The recent finding that iPhones and Androids store location data of users has drawn a lot of attention from privacy watchdogs. Alasdair Allan and Pete Warden, the researchers that found the file that stores location data on iPhones and iPads. What really drew attention was that the file is unencrypted, unprotected, and has no size limit and it’s on any computer synced with your iOS device. It can also be easily accessed on the device itself if it falls into the wrong hands.
Soon to follow were reports that Google too stores location data on Android devices. Apple took a week to respond and on 27th April came out with a more detailed explanation to the entire controversy. Microsoft too admitted that it was storing location data but did it more securely than the other two companies. The noise surrounding this recent controversy will die down eventually, but one thing is for sure, smartphone users’ locations are being tracked.
A recent survey conducted by Harris Interactive on behalf of TRUSTe shows some interesting data about consumers concerns when it comes to their smartphones.
1,000 smartphone users were surveyed between February 3-11, 2011. Here’s a brief summary of our analysis of the report.
1) Privacy and Security
Not surprisingly, consumers feel that privacy is their number one concern with 38% of the participants sharing this view. Also as expected, privacy fears are larger among older users compared to younger ones. Consumers do not completely trust their mobile app store as much as one might think, this shows in the survey stat that only 25% of users believe that their mobile app store only offers apps that safeguard their privacy, users trust apps more when it comes to dealing with privacy and 38% are confident that the apps themselves do protect their privacy.
Security comes in second with close to 26% users marking it as their primary concern. Security has always been a major concern and this survey just reaffirms that. Only about one third users feel that they are in control of their devices.
2) Location and activity tracking
If there is one thing the recent noise around location tracking by smartphones tells us its that users do not like to be tracked! Resounding confirmation of that feeling comes from the results showing that a majority of consumers do not want to share their location with app owners/ developers. 77% users said they would rather not share their location with anybody, and a minor 2% agreed to share their location data with first parties and third parties. Consumers who get alerts when location sharing is turned on are more likely to allow location sharing, meaning that if it is absolutely necessary that a developer requires access to location based data, a simple pop-up confirming this will generate some sort of confidence in the user to allow sharing of location data.
Interestingly, one in every three users feels they have any choice over location tracking and 73% users want the ability to opt-out of mobile activity tracking. Only 35% users were willing to give apps access to location data.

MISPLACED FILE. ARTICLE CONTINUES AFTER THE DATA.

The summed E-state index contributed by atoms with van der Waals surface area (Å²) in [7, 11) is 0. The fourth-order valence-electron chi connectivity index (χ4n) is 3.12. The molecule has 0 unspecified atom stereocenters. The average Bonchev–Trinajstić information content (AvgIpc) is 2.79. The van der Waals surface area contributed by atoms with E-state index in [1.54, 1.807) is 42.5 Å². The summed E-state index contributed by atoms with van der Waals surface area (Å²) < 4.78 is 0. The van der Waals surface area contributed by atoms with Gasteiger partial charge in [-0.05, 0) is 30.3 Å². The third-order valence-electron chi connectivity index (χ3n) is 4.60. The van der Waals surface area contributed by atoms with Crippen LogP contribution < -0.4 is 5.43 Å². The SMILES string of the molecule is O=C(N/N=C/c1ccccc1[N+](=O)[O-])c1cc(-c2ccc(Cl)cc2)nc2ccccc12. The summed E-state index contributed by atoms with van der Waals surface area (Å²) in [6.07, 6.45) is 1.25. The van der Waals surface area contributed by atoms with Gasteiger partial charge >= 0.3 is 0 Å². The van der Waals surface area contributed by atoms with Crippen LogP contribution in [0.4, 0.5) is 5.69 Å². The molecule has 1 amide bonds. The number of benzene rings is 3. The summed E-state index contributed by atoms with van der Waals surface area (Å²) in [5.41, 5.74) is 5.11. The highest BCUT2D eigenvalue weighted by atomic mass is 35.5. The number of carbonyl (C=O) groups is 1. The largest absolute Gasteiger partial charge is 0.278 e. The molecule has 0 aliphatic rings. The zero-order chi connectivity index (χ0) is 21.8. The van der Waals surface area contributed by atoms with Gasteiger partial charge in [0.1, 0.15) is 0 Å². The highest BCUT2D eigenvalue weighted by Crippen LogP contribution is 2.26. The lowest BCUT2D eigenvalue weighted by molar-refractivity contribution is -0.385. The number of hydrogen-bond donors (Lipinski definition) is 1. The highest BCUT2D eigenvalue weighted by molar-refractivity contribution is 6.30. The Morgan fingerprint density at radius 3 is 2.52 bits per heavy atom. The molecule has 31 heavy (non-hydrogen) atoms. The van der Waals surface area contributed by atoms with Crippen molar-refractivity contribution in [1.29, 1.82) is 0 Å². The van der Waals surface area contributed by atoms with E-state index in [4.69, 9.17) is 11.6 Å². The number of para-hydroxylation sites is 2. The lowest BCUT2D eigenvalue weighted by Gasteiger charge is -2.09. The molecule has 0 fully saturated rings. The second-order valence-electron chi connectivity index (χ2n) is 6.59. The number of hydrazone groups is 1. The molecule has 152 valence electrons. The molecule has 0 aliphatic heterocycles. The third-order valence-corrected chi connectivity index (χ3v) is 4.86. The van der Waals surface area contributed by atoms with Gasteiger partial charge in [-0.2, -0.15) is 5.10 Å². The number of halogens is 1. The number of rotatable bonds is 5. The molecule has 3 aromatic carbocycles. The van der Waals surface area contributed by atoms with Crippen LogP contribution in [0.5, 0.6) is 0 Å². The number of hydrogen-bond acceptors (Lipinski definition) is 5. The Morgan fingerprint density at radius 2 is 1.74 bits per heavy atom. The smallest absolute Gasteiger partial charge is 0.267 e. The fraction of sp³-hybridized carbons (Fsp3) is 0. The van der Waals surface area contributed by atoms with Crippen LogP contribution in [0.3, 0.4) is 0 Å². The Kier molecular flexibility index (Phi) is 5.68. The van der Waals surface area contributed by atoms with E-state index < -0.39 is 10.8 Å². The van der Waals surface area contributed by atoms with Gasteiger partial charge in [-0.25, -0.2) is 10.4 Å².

3) Advertising tracking
Ads are big business in the app world and nobody can deny that. Advertising tracking is becoming a major concern among users and 85% users want to opt-out of targeted advertising and 74% feel that uncomfortable with the idea of data tracking for targeted advertising. Amazingly 68% users claim they are being tracked for targeted advertising.
Only a minority of consumers feel they have a choice about the collection and use of their location information by an application, though iPhone users (at 45%) and Android users (41%) feel they have a greater choice in this matter than do users of other devices such as Windows Phone (38%) BlackBerry (20%).
This survey goes a long way into reading the mind of an average app user and the concerns that they have. Here is what an average user wants :
1) Control over sharing- Users demand more control over their personal information and 98% of them want easy access to controls for allowing or disallowing access to personal data. Even in exchange for money, nine out of ten users were unwilling to share their contacts, photos and web surfing patterns.
2) Sign-on convenience vs security and privacy- About half of the users surveyed reported that they were not comfortable using social media accounts to sign into apps. This statistic varies widely with younger users being less concerned, and choosing convenience over privacy. Older users did not feel the same way.
3) Transparency of shared data- About 45% of users said that transparency in terms of what data is collected is extremely important to have better idea of who knows what. Users responded favourably to an app that would provide visibility and info on data collected by other apps.
The report can be downloaded from here.
Mobile User Privacy
What are your concerns when using your mobile phone everyday? Do you think mobile privacy is over hyped (in the days of Facebook!)? Would you compromise on privacy if apps deliver a personalized experience?
As an LBS app developer, do OS companies’ disclosure of storing location information hurts your prospect? What’s your take?